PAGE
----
One-Tank Trip for Jan. 11/2020
(c) By Jim Fox
Postmedia Network/Sun Newspapers and websites
These are the days of icewine and roses as “Canada’s liquid gold” marks its quarter-century celebration.
|Saying cheers with Ontario’s icewine.|
The Niagara Grape & Wine Festival marks this icy milestone with events that include the launch of a new dining experience.
“The Snow Globe Soiree Series is set at the edge of Niagara Falls,” said Dorian Anderson, festival executive director.
|Dine in a dome overlooking Niagara Falls during the icewine festival. (Katy Wassenaar, Niagara Parks)|
“This new pop-up series blends Niagara’s world class VQA (Vintners Quality Alliance) wines, exciting wine country cuisine, spectacular views and one of the hottest dining trends,” she added.
From Jan. 16 through Feb. 16, a collection of 10 domes will appear at the edge of Niagara Falls as featured by the festival and Niagara Parks.
Top chefs from five popular restaurants will create signature menus that diners can enjoy inside their own snow globe.
|Tables with a view of Niagara Falls inside the domes.|
Featured are Chef Jay Williams of Treadwell Farm to Table Cuisine in Niagara-on-the-Lake; Chefs Cameron MacDonald and Steve Sperling of Tide & Vine in Niagara Falls; and Chef Andrew McLeod of Bolete in St. Catharines.
Joining the fun in February are Chef Ryan Crawford of Backhouse, Niagara-on-the-Lake and Chef Ray Syegco of Incoho in St. Catharines.
Two dinner seatings will be offered each evening from Thursday through Sunday available for groups of six at $999 per dome for a three-course meal and two bottles of premium VQA wine.
The Snow Globe Soiree Domed Dining Village will be 10 clear, heated dining domes set along the Niagara Parks promenade overlooking the illuminated American and Canadian Horseshoe Falls.
The globes will offer diners a stunning view, complete with twinkling lights, cozy blankets and a concierge.
The village will also feature the Niagara Parks Snow Lounge, where diners can enjoy pre-and post-dinner wine while mingling with other guests.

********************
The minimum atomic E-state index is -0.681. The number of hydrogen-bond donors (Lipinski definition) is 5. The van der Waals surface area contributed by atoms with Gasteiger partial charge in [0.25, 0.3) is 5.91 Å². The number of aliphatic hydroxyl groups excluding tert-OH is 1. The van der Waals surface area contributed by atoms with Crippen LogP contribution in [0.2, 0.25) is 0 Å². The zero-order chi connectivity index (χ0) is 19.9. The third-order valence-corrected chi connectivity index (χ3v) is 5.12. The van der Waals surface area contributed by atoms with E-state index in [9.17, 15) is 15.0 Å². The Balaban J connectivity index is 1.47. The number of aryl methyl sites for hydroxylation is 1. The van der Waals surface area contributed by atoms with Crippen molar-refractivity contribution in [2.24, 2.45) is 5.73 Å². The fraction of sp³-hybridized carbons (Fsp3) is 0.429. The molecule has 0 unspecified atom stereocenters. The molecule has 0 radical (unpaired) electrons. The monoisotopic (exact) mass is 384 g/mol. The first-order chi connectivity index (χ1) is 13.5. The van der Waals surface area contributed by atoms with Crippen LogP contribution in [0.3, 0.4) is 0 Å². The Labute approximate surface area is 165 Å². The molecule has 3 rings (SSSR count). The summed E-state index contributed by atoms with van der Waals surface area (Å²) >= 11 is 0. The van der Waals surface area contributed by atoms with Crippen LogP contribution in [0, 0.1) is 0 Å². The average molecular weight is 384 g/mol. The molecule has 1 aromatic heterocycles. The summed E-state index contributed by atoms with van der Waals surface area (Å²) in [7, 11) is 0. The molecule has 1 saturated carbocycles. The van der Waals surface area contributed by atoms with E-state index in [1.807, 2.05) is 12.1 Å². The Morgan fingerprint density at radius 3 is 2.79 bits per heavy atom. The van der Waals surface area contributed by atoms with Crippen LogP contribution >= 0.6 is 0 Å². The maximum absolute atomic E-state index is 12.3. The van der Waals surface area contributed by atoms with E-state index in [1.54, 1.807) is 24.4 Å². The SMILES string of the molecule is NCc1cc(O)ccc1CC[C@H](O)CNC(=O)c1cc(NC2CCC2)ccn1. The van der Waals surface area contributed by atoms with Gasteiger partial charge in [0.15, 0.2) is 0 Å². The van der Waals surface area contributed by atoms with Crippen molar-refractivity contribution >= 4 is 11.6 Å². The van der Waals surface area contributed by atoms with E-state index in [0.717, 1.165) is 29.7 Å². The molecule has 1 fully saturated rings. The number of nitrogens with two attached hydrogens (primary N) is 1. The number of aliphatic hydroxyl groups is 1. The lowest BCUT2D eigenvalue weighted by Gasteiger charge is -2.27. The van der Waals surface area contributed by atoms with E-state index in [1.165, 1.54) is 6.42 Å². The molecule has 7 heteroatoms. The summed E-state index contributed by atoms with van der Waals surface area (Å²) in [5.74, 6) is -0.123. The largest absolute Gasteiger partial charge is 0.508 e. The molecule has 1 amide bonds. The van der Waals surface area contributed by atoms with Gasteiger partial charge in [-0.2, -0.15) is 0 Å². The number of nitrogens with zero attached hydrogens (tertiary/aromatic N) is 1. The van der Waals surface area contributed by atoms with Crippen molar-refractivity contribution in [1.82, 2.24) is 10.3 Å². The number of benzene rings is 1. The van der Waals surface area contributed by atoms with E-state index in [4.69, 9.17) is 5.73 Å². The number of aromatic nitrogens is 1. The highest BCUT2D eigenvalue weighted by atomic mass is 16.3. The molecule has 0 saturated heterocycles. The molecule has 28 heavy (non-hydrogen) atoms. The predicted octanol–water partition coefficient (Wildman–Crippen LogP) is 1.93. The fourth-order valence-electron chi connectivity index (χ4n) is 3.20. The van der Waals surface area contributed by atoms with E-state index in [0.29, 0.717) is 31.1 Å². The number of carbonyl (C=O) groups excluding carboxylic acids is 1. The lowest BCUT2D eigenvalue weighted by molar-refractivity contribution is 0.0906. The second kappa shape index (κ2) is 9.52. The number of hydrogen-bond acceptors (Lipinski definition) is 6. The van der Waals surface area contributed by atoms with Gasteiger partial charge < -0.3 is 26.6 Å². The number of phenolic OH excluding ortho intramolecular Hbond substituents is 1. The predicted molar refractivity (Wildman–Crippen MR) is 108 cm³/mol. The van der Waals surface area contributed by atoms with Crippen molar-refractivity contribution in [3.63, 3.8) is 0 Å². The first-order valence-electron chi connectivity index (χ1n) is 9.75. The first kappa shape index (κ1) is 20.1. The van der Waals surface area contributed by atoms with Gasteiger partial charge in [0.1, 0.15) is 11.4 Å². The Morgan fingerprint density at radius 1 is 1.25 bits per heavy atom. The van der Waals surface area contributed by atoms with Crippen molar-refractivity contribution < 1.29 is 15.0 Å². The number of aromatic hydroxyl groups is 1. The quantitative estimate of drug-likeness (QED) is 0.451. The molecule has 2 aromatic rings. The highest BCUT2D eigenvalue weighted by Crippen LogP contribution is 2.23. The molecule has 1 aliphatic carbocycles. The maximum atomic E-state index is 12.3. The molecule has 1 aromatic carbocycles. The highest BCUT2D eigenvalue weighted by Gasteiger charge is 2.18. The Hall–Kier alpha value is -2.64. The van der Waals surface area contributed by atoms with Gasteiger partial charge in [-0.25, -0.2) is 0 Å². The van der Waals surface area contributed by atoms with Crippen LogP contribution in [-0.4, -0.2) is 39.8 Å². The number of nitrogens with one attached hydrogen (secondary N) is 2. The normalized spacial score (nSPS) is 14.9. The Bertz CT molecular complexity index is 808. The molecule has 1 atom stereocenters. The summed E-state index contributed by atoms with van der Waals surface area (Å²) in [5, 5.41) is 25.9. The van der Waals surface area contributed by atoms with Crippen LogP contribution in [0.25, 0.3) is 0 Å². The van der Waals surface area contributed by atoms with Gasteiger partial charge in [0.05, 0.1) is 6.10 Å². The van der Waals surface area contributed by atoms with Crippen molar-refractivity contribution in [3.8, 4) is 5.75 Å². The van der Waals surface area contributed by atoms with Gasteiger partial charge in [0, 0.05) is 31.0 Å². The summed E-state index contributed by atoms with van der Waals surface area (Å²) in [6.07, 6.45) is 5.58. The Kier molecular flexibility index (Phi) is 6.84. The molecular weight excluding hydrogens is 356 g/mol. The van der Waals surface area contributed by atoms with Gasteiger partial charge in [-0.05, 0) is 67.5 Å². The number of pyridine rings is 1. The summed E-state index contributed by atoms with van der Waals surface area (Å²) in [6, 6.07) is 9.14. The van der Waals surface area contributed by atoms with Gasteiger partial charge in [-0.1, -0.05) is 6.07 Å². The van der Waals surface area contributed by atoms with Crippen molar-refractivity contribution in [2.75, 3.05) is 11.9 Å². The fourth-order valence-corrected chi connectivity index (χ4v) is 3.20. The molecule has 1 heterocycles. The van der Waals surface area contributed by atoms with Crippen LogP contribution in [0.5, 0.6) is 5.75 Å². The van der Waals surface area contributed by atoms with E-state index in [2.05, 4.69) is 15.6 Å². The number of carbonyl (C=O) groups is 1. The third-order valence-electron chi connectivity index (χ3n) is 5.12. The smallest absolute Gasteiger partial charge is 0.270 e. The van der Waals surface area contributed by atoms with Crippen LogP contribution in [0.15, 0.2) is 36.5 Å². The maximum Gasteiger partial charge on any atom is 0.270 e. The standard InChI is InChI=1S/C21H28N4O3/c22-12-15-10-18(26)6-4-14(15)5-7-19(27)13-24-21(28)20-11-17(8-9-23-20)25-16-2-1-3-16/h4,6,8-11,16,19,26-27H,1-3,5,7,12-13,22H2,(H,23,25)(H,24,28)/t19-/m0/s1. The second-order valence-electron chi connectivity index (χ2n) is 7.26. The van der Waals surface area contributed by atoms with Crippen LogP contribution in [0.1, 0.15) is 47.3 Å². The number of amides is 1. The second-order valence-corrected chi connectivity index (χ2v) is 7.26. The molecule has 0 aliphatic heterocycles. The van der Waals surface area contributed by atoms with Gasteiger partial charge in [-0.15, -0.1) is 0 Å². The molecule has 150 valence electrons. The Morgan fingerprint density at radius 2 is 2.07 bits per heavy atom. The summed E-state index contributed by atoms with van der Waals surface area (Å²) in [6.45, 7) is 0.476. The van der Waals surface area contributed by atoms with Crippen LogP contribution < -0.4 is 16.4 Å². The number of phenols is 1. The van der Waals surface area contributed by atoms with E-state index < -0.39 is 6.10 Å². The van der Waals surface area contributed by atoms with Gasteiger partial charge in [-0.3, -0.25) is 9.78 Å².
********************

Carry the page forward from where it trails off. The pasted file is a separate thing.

Step aside maple syrup
This dessert wine is renowned for its intense flavour, rich bouquet and smoothness, and is snapped up around the world.
|These vidal grapes are left to freeze on the vine to become icewine. (Jim Fox photo)|
It is produced entirely from grapes naturally frozen on the vine and picked when temperatures are -8C or lower and immediately pressed after picking.
The most common grape for icewine is vidal but numerous other varieties are increasingly being used.
This season had the earliest picking of icewine grapes on Nov. 12 when snow covered the vineyards.
The story of Ontario icewine began 35 years ago when Karl Kaiser harvested his first frozen crop in Niagara-on-the-Lake.
Familiar with German Eiswein, discovered as a grower tried to salvage a crop frozen by a sudden early freeze, Kaiser recognized that Ontario’s climate was ideal for producing icewine vintages.
Now Niagara is the largest and most awarded icewine producing region in the world.
Sip and savour
|Icewine presentation at Trius Winery in Niagara-on-the-Lake.|
The festival’s popular Discovery Pass allows visitors to experience wine country during the winter ($45; $35 for designated drivers).
Choose eight stops from among 36 wineries that showcase Niagara’s bounty paired with sweet and savoury chef’s creations on Fridays through Sundays now through Jan. 26.
There’s also the Twenty Valley Winter WineFest in Jordan Village this weekend and the Niagara-on-the-Lake Icewine Festival, Jan. 17 to 19 and Jan. 24 to 26.
Admission is free for both events that feature live entertainment and fun activities for all ages.
Visit niagarawinefestival.com for a listing of signature events, street festival schedules, Discovery Pass listings and tickets.
Jim Fox can be reached at firstname.lastname@example.org
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